string all_T(n, 'T'), ans(n, '?');
int cnt_T = query(all_T);
//query TF
string all_TF(n, 'T');
for(int i=1; i<n; i+=2) all_TF[i] = 'F';
int cnt_TF = query(all_TF);
//begin the loop
int l = 0, r = n-1;
while(r >= l){
if(r==l){ //only l is undetermined
string s(all_T);
s[l] = 'F';
int k = query(s);
if(k > cnt_T){
ans[l] = 'F';
}
else{
ans[l] = 'T';
}
l++; r--;
}
else{
string s(all_T);
s[l] = 'F'; s[l+1] = 'F';
int k = query(s) - cnt_T;
if(k == 2){
ans[l] = 'F'; ans[l+1] = 'F';
l += 2;
}
else if(k == -2){
ans[l] = 'T'; ans[l+1] = 'T';
l += 2;
}
else{
if(r == l+1){ //only l and l+1 left; figure out the order
string s(all_T);
s[l] = 'F';
int k = query(s);
if(k > cnt_T){
ans[l] = 'F'; ans[l+1] = 'T';
}
else{
ans[l] = 'T'; ans[l+1] = 'F';
}
l += 2;
}
else{ //determine l, l+1, r
string s(all_TF);
s[l] = 'F'; s[l+1] = 'T';
if(s[r] == 'F') s[r] = 'T';
else s[r] = 'F';
int k = query(s) - cnt_TF;
if(k == 3){
ans[l] = 'F'; ans[l+1] = 'T'; ans[r] = s[r];
}
else if(k == 1){
ans[l] = 'F'; ans[l+1] = 'T'; ans[r] = all_TF[r];
}
else if(k == -1){
ans[l] = 'T'; ans[l+1] = 'F'; ans[r] = s[r];
}
else{
ans[l] = 'T'; ans[l+1] = 'F'; ans[r] = all_TF[r];
}
l += 2; r--;
}
}
}
}
query(ans);
}
```

Auto comment: topic has been updated by MarkBcc168 (previous revision, new revision, compare).Can you continue in the sun time next time?

So fast Editorial...Love it.

The editorial with hints is excellent :)

C was nice

A and B were normal. C was kinda nice. D felt kind of easier than normal.

why my solution is giving memory limit 164324383

C in that problem can be up to 40, so the string can have a length of up to n times 2 powered by 40. That is because the string can be "duplicated" if they simply spam 1 as L and the current length of it as R, so it becomes twice as big. But you can not make a string of that size, because it takes too much memory, so you get MLE.

l, r⩽10^18, means r-l ⩽ 10^18 this is already a large value, even if we do not take into account that q can be of the order of 10^4

For C: https://codeforces.com/contest/1705/submission/164336489 why this code give TLE. and how to remove TLE? please tell

Note that the length of the string can be upto $$$2^{40}\cdot 200000$$$ because the copying operation could be $$$[1,n]$$$, $$$[1,2n]$$$, $$$[1,4n]$$$, $$$\dots$$$, $$$[1,2^{39}n]$$$.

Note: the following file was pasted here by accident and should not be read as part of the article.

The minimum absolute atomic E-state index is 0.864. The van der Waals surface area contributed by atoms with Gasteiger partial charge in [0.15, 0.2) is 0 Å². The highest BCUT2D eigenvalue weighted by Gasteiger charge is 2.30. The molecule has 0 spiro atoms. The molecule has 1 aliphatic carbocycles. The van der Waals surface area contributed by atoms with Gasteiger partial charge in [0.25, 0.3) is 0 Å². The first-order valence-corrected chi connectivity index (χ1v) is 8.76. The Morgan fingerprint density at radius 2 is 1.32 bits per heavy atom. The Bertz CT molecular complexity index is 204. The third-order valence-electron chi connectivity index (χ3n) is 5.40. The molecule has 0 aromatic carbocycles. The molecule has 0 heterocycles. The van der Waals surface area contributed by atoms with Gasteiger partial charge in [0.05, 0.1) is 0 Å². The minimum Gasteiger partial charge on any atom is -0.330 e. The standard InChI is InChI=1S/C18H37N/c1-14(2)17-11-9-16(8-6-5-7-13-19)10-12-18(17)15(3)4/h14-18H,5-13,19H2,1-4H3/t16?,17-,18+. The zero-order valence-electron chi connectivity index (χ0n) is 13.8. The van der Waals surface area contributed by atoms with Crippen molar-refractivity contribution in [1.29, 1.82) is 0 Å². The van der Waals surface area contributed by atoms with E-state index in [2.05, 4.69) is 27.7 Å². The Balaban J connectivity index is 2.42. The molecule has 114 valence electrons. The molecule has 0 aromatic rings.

Your solution has a loop from l to r, which varies by the length of the string. Therefore, it can never loop through in time.

Good Tasks for Codeforces Round #807)

Editorial is perfect.

So fast Editorial！！！！！

you are 607 mouse ?

you are 607 mouse ?

Problem C was just awesome <3

Thanks for the superfast editorial, interesting round with mArK!

If you are/were getting a

WA/REverdict on problems from this contest, you can get thesmallestpossiblecounter examplefor your submission on cfstress.com. To do that, click on the relevant problem's link below, add your submission ID, and edit the table (or edit compressed parameters) to increase/decrease the constraints.Disclaimer: There is a quota of 1 request per 24 hours on the free plan.

Hints are always helpful.

Wow, very fast editorial! I like this contest because the problems are easy to understand. Great job!

I thik C is very nice

So fast Editorial！！

Question D is so difficult

Amazing tutorial! It made me everything easy to understand.

very terrible contest. C easier than B and too easy. F appeared before. E is DS. In F you get the same result when Wrong Answer and when too many queries. Downvoted. why do you all say quick editorial? does it make the contest less bad in any way?

wheather a problem is easy or not depends on personal opinions,ds is good,it's not easy to find out F appeared before

It is actually very easy, sir.